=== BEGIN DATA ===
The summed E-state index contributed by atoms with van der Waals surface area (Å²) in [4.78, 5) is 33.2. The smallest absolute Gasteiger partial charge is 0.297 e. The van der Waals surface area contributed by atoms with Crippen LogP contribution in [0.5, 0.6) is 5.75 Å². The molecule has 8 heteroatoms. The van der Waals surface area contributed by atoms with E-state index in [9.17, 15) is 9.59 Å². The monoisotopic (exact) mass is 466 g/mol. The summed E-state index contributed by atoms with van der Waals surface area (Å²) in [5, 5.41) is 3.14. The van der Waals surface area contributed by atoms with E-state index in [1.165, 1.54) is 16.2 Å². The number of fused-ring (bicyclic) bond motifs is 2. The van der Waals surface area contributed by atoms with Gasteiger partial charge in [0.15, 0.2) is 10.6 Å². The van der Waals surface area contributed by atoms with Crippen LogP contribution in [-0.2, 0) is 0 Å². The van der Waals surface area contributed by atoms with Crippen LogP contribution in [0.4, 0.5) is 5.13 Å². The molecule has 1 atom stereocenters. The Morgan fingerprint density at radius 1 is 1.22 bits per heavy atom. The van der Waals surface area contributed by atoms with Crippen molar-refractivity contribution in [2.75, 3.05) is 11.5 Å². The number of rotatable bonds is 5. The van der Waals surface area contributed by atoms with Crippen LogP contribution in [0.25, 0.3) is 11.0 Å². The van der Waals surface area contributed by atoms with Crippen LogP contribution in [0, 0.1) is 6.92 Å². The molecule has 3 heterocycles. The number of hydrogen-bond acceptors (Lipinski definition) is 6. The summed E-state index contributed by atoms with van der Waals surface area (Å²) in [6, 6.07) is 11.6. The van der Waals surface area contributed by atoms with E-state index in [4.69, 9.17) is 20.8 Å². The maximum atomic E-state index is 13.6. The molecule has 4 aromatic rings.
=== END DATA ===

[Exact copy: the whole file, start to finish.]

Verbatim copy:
The summed E-state index contributed by atoms with van der Waals surface area (Å²) in [4.78, 5) is 33.2. The smallest absolute Gasteiger partial charge is 0.297 e. The van der Waals surface area contributed by atoms with Crippen LogP contribution in [0.5, 0.6) is 5.75 Å². The molecule has 8 heteroatoms. The van der Waals surface area contributed by atoms with E-state index in [9.17, 15) is 9.59 Å². The monoisotopic (exact) mass is 466 g/mol. The summed E-state index contributed by atoms with van der Waals surface area (Å²) in [5, 5.41) is 3.14. The van der Waals surface area contributed by atoms with E-state index in [1.165, 1.54) is 16.2 Å². The number of fused-ring (bicyclic) bond motifs is 2. The van der Waals surface area contributed by atoms with Gasteiger partial charge in [0.15, 0.2) is 10.6 Å². The van der Waals surface area contributed by atoms with Crippen LogP contribution in [-0.2, 0) is 0 Å². The van der Waals surface area contributed by atoms with Crippen LogP contribution in [0.4, 0.5) is 5.13 Å². The molecule has 1 atom stereocenters. The Morgan fingerprint density at radius 1 is 1.22 bits per heavy atom. The van der Waals surface area contributed by atoms with Crippen molar-refractivity contribution in [2.75, 3.05) is 11.5 Å². The number of rotatable bonds is 5. The van der Waals surface area contributed by atoms with Crippen LogP contribution in [0.25, 0.3) is 11.0 Å². The van der Waals surface area contributed by atoms with Crippen LogP contribution in [0, 0.1) is 6.92 Å². The molecule has 3 heterocycles. The number of hydrogen-bond acceptors (Lipinski definition) is 6. The summed E-state index contributed by atoms with van der Waals surface area (Å²) in [6, 6.07) is 11.6. The van der Waals surface area contributed by atoms with E-state index in [4.69, 9.17) is 20.8 Å². The maximum atomic E-state index is 13.6. The molecule has 4 aromatic rings.